You’ve been writing since you were young.  Did you always know you wanted to act, too?


Yeah, I did both for a good portion of my youth. I really did the acting thing full-on in college, at Northwestern, where it was competitive. I gave some intense performances. Combining both (writing a play I’d play a part in) was never smooth sailing, never seemed to work out for me in the way I wanted. I also co-wrote a sketch comedy pilot around 2006  and played some wacky roles in that, and some of it was funny, but it was also a crushing process in some ways, even though there were Hollywood types interested in what we did. Someone recently sent me the first thing I ever wrote in college: it was a video clip of a comedy sketch that we filmed where these spies keep double-crossing each other. It’s me and Seth Meyers — he was a senior when I was a freshman I think? And some other guys. Zach Braff was our key grip (lol).
I started out as a playwright, but I wasn’t a very good playwright and I was probably too young to really have anything to say. When I was 23 years old, and working on my second play with a young director who was developing it with me, he dropped out of the project because he got very sick, and I didn’t want to work on it without him. That same week I was accepted into the acting program of the Yale School of Drama. Fate plays its hand, you know? You never think you’ll get in to Yale Drama. They take 15 people out of hundreds. So when I was accepted, I felt I had to go, and then I had no time to write for the three years I was there. I was just too busy. But I was probably becoming a writer in other ways (creating characters, working with language and dialogue), without realizing it, but I took a break from actually writing words for that portion of my life. And honestly, I think it was the best thing for me. I had this habit of getting tortured by things I was writing, where I couldn’t shape them, and they’d become an albatross I couldn’t shake. I’m glad I let all that go for a while.


I finally rewatched the ending of The Wolf of Wall Street.  How did you get that part?  Is it intimidating to be around someone like Leonardo DiCaprio?


Oh My God, you did? Hahahaha. I was auditioning pretty competitively in NYC around that time. I was also writing again. I had just started really writing fiction, and the filming felt like a break, weirdly enough. Every NYC actor I know has a small role in that film. I knew the casting director, Ellen Lewis, from years of auditioning. And for months (this also happened for Men in Black III, or IV, is there a IV? I honestly can’t remember, hahaha) they kept calling me in to read for different roles and then I wouldn’t be right for any of them, these sort of sleazy finance types. And then finally, they just called my agent and told him they wanted me to play that particular role “and is Derek fine improvising with Leonardo DiCaprio in a New Zealand accent?” and my agent just said yes because that’s what talent agents do. So technically I never even auditioned for that part! Casting told Scorsese I could do a New Zealand accent and I HAD NEVER DONE ONE BEFORE.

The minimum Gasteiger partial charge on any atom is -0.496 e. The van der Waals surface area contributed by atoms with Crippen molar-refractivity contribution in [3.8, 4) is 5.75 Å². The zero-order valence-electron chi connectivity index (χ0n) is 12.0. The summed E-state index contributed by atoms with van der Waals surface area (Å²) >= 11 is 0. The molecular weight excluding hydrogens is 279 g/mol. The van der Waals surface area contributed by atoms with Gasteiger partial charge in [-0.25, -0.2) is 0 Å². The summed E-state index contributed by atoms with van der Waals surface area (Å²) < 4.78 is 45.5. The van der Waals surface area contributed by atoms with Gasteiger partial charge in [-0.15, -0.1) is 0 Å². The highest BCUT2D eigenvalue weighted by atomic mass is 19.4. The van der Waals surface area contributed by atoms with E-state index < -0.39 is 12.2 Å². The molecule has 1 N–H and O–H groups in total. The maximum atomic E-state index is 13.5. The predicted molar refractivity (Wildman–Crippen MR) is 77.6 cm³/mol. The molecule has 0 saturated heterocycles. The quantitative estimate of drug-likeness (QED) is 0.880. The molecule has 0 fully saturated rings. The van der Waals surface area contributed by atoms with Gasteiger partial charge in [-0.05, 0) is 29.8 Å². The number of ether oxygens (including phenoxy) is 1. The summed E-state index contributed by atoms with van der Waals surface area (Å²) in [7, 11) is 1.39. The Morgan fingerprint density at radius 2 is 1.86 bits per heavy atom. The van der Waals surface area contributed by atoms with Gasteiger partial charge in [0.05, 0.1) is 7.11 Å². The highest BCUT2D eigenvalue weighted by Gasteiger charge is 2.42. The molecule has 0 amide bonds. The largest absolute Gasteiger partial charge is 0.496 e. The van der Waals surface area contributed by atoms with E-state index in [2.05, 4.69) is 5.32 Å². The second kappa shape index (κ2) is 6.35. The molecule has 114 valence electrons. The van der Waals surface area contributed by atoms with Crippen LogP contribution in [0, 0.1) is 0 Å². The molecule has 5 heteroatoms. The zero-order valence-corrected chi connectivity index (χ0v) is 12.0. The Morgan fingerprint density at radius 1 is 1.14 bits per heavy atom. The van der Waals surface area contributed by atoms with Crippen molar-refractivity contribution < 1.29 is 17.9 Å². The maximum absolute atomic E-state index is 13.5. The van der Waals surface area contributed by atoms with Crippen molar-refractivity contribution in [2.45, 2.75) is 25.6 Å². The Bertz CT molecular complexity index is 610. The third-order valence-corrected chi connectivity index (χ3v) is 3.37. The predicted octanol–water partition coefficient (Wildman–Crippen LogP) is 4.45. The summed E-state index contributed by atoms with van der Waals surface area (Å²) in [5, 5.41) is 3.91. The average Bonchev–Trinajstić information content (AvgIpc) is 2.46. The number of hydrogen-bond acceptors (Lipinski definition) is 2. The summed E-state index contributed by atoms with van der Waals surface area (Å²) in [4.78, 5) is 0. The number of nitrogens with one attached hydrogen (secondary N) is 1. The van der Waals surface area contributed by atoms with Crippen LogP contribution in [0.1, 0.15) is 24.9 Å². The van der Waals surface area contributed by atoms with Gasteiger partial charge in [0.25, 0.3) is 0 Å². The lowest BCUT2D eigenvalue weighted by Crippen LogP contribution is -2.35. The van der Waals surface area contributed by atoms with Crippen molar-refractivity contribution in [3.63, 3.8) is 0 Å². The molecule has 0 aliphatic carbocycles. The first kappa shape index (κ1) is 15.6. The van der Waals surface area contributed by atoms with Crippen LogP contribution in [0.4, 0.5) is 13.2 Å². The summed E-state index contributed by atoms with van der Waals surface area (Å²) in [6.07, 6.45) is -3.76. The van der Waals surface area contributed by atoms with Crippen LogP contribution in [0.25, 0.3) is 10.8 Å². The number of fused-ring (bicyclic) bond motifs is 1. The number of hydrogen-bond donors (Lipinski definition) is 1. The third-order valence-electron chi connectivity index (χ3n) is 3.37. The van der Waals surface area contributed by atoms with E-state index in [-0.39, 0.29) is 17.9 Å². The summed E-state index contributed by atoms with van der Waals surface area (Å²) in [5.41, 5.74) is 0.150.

There weren’t any New Zealand dialect coaches in NYC, everyone just told me: “well, I can do Australian” and I was like “noooo, that’s not the same thing!” So I tracked down some really good tapes and listened to them on a loop, even slept with them on, and they had given us fragments of the script, of the scene we were going to shoot with Leo, and it was just linking the text in my head (that I had) with the NZ dialect; thank God I’m theater trained. I was terrified it was going to be a mess and I’d be fired by Scorsese, ONE OF MY IDOLS, but it all worked out fine. Both Leo and Marty (I’m calling him that for the sake of this Q&A) were really focused, but extremely warm, even funny. I met them privately before we were shooting (it was a large scene, more than a hundred extras) and we were all joking around about the ridiculous shirt that wardrobe found for my character. The filming itself was long. A 14 hour day, so you just do the work. I don’t get starstruck really, but hours of Leo in your face saying the same line, you stop being intimidated quicker than you’d think. Leo works really hard, he gives it his all even when the camera was on us, I was impressed by that. He also called after me as I was leaving, after we were done. “Bro!” he screamed at me, waving his arms, so he could say goodbye to me, and tell me how awesome I was. That’s a nice story, isn’t it? I’m happy to report those iconic people happen to be quite lovely.


Have you considered more acting?


Yeah, I shot a role on a Hulu series called The Path with Hugh Dancy. That was the last thing I did. I have a sort of emotional breakdown with him, and it was a tight, close crew, so it was all done really fast, like in 4 or 5 hours, so I didn’t have to worry about giving too much emotionally the first couple takes. I was editing SCREAM ALL NIGHT so I was paying very close attention to what the camera crew was doing, how they’d disassemble the dolly track and then do a different set-up where the cameraman actually had the camera strapped to his body. Anyway, Hugh Dancy was really interested that I had a book coming out, his mom’s a copy editor or something, so he had a lot of questions about that. He was really charming  I didn’t tell him my friend used to date Claire Danes (his current wife), which is kind of funny.